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I recently attended an online conference hosted by SDN Communications and the Better Business Bureau that discussed the cybersecurity scams that are now being observed. According to the presentation, there has been a 600% increase in various scams since the end of February.
These scams include the traditional type where a thief is trying to impersonate somebody else and scams that attempt to extort money from their victims. One of the main reasons for the increase in this type of scam is that amateur cyber-criminals have more time on their hands, and professional cyber-criminals are trying to further their own agendas.
Since one of the primary methods used by these criminals is compromised emails, I am going to go over the anatomy of a suspicious email. Much of this advice boils down to simple caution. The phrase “when in doubt” comes readily to mind.
When you receive an email that is suspicious, take a few moments, and check it over while keeping a few things in mind.
Anatomy of a Suspicious Emails
Check the spelling. Do you notice any spelling mistakes or grammar mistakes? Oftentimes scammers do not follow regular grammar rules or use the wrong spelling of a word. Other times common words are simply spelled wrong.
Look at the “From:” address in the email and ask yourself if it makes sense. A business email will most likely come from an address that belongs to the business that sent it. ITC, for example, would probably not send an email from Gmail. Often, scam emails come from addresses that are freely available. At other times, scam emails may come from addresses that are similar in spelling to the actual business but are slightly different. This is another time where checking spelling is important.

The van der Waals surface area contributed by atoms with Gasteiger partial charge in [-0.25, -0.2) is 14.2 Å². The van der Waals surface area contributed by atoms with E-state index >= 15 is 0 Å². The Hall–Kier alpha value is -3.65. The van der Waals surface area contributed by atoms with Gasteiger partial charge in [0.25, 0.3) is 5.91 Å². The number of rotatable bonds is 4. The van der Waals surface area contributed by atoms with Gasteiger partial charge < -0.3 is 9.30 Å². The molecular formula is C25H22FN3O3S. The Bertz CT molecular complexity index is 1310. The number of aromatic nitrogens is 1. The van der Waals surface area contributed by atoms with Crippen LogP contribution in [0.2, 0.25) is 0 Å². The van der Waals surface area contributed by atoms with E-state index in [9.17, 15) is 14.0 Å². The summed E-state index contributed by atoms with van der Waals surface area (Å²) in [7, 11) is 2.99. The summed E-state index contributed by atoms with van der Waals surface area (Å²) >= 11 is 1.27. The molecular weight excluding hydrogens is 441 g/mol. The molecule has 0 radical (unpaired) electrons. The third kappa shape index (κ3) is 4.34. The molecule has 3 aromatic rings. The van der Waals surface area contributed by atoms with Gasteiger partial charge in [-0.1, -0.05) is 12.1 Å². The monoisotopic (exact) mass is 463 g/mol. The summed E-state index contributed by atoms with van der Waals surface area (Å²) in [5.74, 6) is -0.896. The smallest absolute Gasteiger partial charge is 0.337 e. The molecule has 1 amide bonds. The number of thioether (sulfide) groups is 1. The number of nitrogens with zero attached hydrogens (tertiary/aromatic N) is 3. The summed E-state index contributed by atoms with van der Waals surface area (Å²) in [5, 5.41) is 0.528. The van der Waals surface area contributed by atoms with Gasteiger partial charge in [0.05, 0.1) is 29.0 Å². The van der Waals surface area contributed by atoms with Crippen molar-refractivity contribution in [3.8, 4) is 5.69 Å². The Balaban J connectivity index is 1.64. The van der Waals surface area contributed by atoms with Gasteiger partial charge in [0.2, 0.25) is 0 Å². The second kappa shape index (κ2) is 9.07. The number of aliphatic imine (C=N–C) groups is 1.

If the email is requesting personal information, then it is suspicious. Is the email asking you for information that the company should already have? If it does, then there is a good chance that the email is fake. The best thing to do in that case is to use your phone book, either physical or digital, and call or email the company using their published contact information. That way, you know you are contacting the actual company and not a criminal.
Remember that it is not urgent. Does the email have a sense of urgency or fear? Does the email tell you that bad things will happen if you don’t respond quickly? If so, then this is another good time to look up the phone number and call the company. There is a good chance that the email is trying to scare you into reacting without first thinking.
Do not trust phone numbers or other contact information on an email that you are questioning. There is a high chance that the information included does not belong to the actual company, and you could end up calling the criminal.
We must all do our part to remain vigilant as cyber-criminals work to steal, not just our information, but access to our equipment. Be careful and stay safe while enjoying this essential method of communication.
-Michael Martinell, The Broadband Guy